Karen Jones, VP-advertising, brand and promotions, DHL Express USA

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By at least one measure, DHL Express USA's rebranding campaign has gained quite a bit of traction since its start two years ago. Overall awareness of DHL by its target client base is at 60%, compared with 11% two years ago. That's good but not good enough, considering awareness of competitor brands FedEx and UPS tops 90%, said Karen Jones, VP- advertising, brand and promotions.

In the first phase of the campaign, "Competition. Great for you. Bad for them," DHL introduced itself as a force to be reckoned with in the shipping industry. The second phase really resonated with disgruntled consumers. Using the tagline "Customer service is back in shipping," one tongue-in-cheek TV commercial featured the song "What the World Needs Now Is Love" and showed multiple examples of bad service.

"It was the emotion of a bad customer experience, and then as it related particularly to shipping, it struck an even deeper chord among shippers saying, `Yeah, where is the love in shipping,' " Jones said.

The "silver bullet" going forward is to concentrate on the customer experience and determine how to overdeliver on the brand promise, said Jones, who joined DHL in 2004 and was charged with repositioning the company.

"I wouldn't say we are there yet," she said. "2007 for us is more about a balanced mix of awareness and driving it more to conversion. They are aware of us. How do we turn that into consideration and ultimately purchase?"

DHL spent $60 million on TV spots this year. Jones plans to trim traditional broadcast media spending next year as she looks more to direct marketing and online opportunities, as well as a larger sponsorship portfolio. Instead of a broad message, Jones said, DHL will hone its advertising to speak to anyone, from CFOs to administrative assistants, who needs to get a package shipped efficiently.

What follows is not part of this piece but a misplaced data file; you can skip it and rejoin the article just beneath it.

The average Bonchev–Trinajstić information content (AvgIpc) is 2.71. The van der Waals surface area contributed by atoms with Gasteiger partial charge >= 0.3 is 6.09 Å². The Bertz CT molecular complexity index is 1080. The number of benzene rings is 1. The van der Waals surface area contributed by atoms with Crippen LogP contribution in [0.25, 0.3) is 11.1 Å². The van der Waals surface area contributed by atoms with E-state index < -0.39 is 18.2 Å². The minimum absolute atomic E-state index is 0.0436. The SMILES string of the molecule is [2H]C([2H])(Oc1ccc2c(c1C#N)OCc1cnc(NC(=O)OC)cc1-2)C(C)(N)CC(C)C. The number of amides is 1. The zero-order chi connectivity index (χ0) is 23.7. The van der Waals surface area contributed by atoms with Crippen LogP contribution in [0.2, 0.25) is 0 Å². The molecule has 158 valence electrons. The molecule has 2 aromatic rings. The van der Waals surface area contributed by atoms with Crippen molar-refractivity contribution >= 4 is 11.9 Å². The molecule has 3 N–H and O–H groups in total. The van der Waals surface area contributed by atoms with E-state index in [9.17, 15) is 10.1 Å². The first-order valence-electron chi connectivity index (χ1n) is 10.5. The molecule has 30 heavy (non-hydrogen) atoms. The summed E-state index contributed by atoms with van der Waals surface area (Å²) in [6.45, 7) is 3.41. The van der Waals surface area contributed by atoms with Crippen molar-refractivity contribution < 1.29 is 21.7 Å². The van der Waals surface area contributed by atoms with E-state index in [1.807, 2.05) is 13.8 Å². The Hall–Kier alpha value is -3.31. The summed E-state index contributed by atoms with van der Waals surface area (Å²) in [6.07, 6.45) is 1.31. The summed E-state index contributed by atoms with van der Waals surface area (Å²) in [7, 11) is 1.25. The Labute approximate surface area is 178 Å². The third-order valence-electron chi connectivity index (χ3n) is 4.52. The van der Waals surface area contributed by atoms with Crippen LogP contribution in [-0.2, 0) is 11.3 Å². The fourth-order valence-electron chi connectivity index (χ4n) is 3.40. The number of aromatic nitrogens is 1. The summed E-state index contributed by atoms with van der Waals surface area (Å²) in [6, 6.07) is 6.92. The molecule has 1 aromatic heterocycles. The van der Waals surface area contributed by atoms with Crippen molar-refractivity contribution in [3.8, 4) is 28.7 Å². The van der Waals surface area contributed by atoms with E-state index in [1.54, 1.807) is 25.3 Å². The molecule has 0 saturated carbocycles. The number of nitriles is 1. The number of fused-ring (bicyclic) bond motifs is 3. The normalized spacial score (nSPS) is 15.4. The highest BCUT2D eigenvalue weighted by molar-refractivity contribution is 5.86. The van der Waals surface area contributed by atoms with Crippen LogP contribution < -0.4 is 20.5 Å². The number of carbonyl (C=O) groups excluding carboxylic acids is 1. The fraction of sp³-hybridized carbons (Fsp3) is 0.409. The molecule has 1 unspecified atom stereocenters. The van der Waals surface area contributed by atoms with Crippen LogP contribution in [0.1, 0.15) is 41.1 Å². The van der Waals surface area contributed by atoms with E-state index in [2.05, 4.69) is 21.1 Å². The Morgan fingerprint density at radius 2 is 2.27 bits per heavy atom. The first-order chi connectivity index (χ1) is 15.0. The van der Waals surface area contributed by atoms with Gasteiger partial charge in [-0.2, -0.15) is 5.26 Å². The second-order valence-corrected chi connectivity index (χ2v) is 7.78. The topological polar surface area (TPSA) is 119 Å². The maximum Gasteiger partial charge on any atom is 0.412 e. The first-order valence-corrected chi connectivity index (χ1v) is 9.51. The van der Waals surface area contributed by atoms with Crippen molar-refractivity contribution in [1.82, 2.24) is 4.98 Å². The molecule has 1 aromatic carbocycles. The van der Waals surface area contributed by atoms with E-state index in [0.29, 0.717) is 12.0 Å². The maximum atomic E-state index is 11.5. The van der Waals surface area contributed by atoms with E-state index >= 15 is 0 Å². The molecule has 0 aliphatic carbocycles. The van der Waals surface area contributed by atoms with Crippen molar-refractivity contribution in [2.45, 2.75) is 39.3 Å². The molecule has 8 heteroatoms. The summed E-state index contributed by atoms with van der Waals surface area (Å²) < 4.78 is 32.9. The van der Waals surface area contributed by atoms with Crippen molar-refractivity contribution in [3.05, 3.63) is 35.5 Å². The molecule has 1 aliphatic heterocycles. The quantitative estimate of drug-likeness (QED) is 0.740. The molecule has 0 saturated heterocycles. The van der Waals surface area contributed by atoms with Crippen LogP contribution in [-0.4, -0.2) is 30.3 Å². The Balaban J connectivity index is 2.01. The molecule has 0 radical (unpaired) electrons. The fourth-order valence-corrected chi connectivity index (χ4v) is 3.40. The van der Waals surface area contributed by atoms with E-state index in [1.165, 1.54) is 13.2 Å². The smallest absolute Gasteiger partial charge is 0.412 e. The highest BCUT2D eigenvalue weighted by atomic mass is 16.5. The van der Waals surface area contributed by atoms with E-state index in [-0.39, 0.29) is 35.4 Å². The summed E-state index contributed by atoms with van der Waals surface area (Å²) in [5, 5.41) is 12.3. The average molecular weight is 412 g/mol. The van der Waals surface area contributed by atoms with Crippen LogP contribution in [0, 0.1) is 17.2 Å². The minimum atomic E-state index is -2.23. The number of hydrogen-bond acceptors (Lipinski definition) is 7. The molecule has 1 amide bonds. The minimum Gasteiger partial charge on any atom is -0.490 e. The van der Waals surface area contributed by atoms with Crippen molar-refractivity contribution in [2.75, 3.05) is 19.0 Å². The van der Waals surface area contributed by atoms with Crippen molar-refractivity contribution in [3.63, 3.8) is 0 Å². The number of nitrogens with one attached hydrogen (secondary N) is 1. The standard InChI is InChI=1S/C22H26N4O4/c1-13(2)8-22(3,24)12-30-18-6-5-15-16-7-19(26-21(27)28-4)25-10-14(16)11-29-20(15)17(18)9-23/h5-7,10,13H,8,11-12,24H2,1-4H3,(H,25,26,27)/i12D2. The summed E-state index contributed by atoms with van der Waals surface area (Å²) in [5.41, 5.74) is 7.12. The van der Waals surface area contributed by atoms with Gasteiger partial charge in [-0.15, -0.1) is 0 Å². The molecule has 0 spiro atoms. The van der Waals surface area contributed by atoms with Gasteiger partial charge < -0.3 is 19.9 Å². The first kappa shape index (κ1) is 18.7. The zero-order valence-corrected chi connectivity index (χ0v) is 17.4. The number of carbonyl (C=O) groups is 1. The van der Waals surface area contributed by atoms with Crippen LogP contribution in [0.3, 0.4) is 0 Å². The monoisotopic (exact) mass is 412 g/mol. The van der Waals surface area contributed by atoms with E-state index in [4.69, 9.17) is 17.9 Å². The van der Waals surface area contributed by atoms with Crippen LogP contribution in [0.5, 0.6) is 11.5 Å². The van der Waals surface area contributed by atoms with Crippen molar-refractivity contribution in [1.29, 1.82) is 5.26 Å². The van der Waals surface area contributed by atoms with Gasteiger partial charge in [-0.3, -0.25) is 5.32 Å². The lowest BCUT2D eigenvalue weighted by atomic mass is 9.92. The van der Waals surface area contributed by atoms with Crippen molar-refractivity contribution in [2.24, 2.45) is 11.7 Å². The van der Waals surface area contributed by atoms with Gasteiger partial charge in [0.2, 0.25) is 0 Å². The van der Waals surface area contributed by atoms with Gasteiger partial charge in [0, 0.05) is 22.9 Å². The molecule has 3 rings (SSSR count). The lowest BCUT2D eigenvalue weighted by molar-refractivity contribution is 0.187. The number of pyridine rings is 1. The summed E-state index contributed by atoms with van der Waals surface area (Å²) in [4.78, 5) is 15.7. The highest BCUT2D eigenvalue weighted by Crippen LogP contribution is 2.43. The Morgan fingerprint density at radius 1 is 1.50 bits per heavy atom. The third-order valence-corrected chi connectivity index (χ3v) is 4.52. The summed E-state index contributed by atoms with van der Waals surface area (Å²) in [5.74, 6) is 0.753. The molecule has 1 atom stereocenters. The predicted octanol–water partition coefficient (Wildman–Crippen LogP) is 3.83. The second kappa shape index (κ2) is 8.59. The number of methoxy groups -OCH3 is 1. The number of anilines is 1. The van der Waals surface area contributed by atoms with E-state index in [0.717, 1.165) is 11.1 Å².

This year's marketing home run was the second year of a sucessful sponsorship agreement with Major League Baseball. The expanded scope of the pact doubled audience awareness of DHL, Jones said.

One program, Hometown Heroes, invited consumers to vote for the most outstanding player of each of the 30 franchises, with the winners announced over three nights on ESPN. Fans who cast ballots via cellphone, a Web site, or at a ballpark or DHL shipping center came in contact with the company, as did people who went to their favorite club's Web site to read stories about the winners. Over the course of the two-month campaign, more than 17 million votes were cast.

"It's a great platform to grow awareness," Jones said. —M.E.P.

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